While crosstalk generated by various hardware defects are remedied by the present technology, the present technology may likewise be employed to cancel crosstalk signals generated due to other crosstalk signal generation causes. That is, the present technology may facilitate crosstalk signal cancellation agnostic to the crosstalk leakage source.

Generally described, the present technology may processes microphone input signals contaminated by crosstalk signals from a far-end signal generated by a far-end device, such that an output for the far-end device is substantially cleaned (e.g., crosstalk signal reduced and/or eliminated).

In some instances, a far-end signal may be delayed by M samples, where M may be determined and/or fixed during calibration. A crosstalk estimate may be calculated and subtracted from the microphone signal for the far-end device so that the error corrected signal is enhanced. The crosstalk estimate may be referred to as a scaled version of the output of an n-tap Finite Impulse Response (FIR) filter. Filter tap coefficients for the FIR may be determined through offline calibration and kept fixed in the run-time. In other instances, the filter tap coefficients may be determined on-the-fly. A scaling factor, also referred to as adapted gain variable, may be determined by a gain update control module during crosstalk intervals. The gain value may not be dynamically updated, for example, when a near end signal is inactive (e.g., when a crosstalk signal is not being generated).

Advantageously, the cancellation and adaptation schemes utilized by the present technology may employ bulk signal delays. Additionally, the filter coefficients utilized by the FIR filter may be derived from calibration (e.g., acoustic/electric characterization of the phone and headset), resulting in a significant reduction in the number of computations required (e.g., measured in millions of instructions per second (MIPS)) to implement the crosstalk cancellation.

Embodiments of the present technology may be practiced on any device that is configured to receive audio such as, but not limited to, mobile (cellular) phones, phone handsets, headsets, personal digital assistants, speakerphone and conferencing systems. While embodiments of the present technology will be described in reference to operation on a headset, the present technology may be practiced on any audio device.

FIG. 1 is an environment in which embodiments of the present technology may be practiced. A user in a near-end environment 110 acts as an acoustic source 120 to a communications device 140 through device 130. In some embodiments, device 130 may be a headset. Device 130 comprises at least one speaker 132 and at least one microphone 134. In some embodiments, a mouth of the user comprises a point near a mouth of the acoustic source 120, while a speaker 132 comprises a point near an ear of acoustic source 120. Microphone 134 may receive acoustic signals 122 (e.g., speech, singing, noise and the like) from acoustic source 120. Device 130 may be communicatively coupled to communications device 140 through accessory jack 142.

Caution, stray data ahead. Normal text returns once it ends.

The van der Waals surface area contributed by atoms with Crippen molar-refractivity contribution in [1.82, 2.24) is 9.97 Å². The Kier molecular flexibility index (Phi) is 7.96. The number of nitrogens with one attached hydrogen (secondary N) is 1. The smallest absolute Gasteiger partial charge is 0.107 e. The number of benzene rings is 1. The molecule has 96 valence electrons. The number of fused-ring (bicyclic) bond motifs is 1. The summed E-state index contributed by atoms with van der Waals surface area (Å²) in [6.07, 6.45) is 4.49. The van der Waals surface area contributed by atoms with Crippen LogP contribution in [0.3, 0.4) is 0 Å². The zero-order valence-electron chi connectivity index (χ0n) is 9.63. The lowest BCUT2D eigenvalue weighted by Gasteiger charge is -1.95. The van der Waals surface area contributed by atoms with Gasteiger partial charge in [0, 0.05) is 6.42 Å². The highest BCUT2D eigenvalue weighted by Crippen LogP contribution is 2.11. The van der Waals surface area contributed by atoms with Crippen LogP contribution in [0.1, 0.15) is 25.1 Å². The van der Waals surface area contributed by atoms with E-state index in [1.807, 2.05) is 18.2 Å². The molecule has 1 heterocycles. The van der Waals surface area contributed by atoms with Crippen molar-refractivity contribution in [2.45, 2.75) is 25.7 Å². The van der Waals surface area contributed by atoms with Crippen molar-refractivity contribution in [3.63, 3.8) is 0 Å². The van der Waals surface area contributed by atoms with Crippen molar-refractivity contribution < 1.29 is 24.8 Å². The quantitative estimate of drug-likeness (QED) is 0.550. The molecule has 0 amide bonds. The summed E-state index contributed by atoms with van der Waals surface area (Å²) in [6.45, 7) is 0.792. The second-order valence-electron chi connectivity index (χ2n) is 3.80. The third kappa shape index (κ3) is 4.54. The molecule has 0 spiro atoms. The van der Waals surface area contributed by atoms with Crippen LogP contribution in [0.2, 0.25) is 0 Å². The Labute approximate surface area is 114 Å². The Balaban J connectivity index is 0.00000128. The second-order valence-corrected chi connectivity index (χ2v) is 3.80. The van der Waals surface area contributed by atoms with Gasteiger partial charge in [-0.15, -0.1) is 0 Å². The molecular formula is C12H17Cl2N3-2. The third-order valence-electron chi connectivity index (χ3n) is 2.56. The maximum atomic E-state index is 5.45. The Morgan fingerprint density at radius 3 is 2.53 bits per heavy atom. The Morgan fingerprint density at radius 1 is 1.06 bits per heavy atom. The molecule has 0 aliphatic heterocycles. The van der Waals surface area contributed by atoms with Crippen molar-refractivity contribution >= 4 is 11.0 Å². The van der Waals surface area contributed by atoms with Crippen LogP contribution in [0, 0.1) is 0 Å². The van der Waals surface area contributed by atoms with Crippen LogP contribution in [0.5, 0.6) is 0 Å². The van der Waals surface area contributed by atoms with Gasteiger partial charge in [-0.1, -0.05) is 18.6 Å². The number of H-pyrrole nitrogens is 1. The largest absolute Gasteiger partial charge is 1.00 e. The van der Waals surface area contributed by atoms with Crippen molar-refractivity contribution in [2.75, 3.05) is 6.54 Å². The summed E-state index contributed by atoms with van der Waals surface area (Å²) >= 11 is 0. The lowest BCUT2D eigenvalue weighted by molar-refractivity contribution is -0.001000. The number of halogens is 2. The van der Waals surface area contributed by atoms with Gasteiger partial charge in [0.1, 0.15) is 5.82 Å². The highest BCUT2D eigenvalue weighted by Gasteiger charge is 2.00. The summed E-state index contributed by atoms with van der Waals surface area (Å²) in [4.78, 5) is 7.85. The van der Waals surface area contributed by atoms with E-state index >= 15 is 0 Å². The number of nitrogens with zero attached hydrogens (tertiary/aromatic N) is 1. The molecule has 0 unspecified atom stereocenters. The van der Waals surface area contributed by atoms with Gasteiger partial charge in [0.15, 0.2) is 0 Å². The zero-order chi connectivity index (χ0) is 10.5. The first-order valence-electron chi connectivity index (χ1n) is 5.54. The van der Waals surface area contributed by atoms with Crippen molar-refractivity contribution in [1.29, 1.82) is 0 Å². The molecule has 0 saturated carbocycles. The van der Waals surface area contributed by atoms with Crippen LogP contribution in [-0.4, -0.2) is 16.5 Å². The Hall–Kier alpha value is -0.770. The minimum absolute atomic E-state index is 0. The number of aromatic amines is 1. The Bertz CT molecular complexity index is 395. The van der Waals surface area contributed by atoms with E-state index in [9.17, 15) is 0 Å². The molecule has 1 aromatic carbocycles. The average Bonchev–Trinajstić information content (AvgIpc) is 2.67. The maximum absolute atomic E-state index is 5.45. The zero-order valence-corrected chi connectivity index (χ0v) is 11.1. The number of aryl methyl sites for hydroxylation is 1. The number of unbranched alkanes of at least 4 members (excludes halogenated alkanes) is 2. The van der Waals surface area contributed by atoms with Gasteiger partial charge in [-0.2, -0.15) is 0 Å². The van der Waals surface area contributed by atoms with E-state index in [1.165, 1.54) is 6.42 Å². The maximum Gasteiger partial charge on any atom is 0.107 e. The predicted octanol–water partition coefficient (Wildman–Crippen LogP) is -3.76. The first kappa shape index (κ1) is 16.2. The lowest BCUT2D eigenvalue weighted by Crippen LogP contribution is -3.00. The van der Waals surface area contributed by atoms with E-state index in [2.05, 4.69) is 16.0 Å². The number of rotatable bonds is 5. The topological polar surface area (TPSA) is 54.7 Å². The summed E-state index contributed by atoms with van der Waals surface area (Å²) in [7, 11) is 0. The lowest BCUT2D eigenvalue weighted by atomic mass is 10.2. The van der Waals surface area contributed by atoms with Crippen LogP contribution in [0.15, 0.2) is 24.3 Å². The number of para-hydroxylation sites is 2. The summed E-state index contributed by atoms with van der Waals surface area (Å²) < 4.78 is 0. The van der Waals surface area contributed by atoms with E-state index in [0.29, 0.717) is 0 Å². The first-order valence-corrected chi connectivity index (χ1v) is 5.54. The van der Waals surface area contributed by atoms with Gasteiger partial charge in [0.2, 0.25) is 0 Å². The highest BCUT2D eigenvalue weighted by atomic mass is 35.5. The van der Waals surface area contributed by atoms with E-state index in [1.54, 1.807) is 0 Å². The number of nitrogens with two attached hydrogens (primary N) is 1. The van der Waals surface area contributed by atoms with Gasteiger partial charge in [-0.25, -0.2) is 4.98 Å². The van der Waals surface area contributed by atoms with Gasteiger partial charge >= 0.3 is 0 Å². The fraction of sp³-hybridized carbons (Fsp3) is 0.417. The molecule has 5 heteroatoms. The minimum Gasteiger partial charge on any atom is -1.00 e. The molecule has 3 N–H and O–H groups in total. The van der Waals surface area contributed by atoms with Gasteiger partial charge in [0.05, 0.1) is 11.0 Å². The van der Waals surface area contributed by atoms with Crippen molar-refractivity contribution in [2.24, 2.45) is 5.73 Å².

Communications device 140 includes accessory jack 142, crosstalk cancellation module 144, and communications module 146. Device 130 may be communicatively coupled to communications device 140 through accessory jack 142. Crosstalk cancellation module 144 is described further in relation to FIG. 2. Communications module 146 may include encoding, decoding, noise cancellation, echo cancellation, and wireless transceiver (e.g., radio) functions. As used herein, the term “module” may also refer to any of an application-specific integrated circuit (ASIC), programmable logic (e.g., field programmable gate array (FPGA)), an electronic circuit, a processor (shared, dedicated, or group) that executes one or more software or firmware programs, a combinational logic circuit, and/or other suitable components that provide the described functionality.

The far-end environment 160 may be, for example, a far end environment in which a far-end device, such as a cellular telephone operates, although one of ordinary skill in the art will appreciate that the far-end environment 160 may comprise any device, component, system, environment, and/or the like that may communicatively couple with communications device 140 and contribute to the generation of crosstalk signals in communications device 140. Far-end environment 160 may be communicatively coupled to communications device 140 through communications network 150. Communications network 150 may include wired and/or wireless infrastructure including radio base stations, core circuit switched network, packet switched network, and public switched telephone network.

More specifically, speaker 132 may receive acoustic signal x′(n) from far-end environment 160 via communications network 150 and/or communications device 140. Speaker 132 may provide acoustic signals 124 (e.g., speech, singing, noise, and the like) to the ear of acoustic source 120.

A near-end acoustic signal 122 may be received (e.g., transduced) by microphone 134. Microphone 134 may generate a near-end microphone signal y′(n) from the near-end acoustic signal 122. The near-end microphone signal may be converted from an analog signal to a digital signal, for example via an analog-to-digital converter (not depicted in FIG. 1) and sent back to a far-end environment 160 via a communications network 150.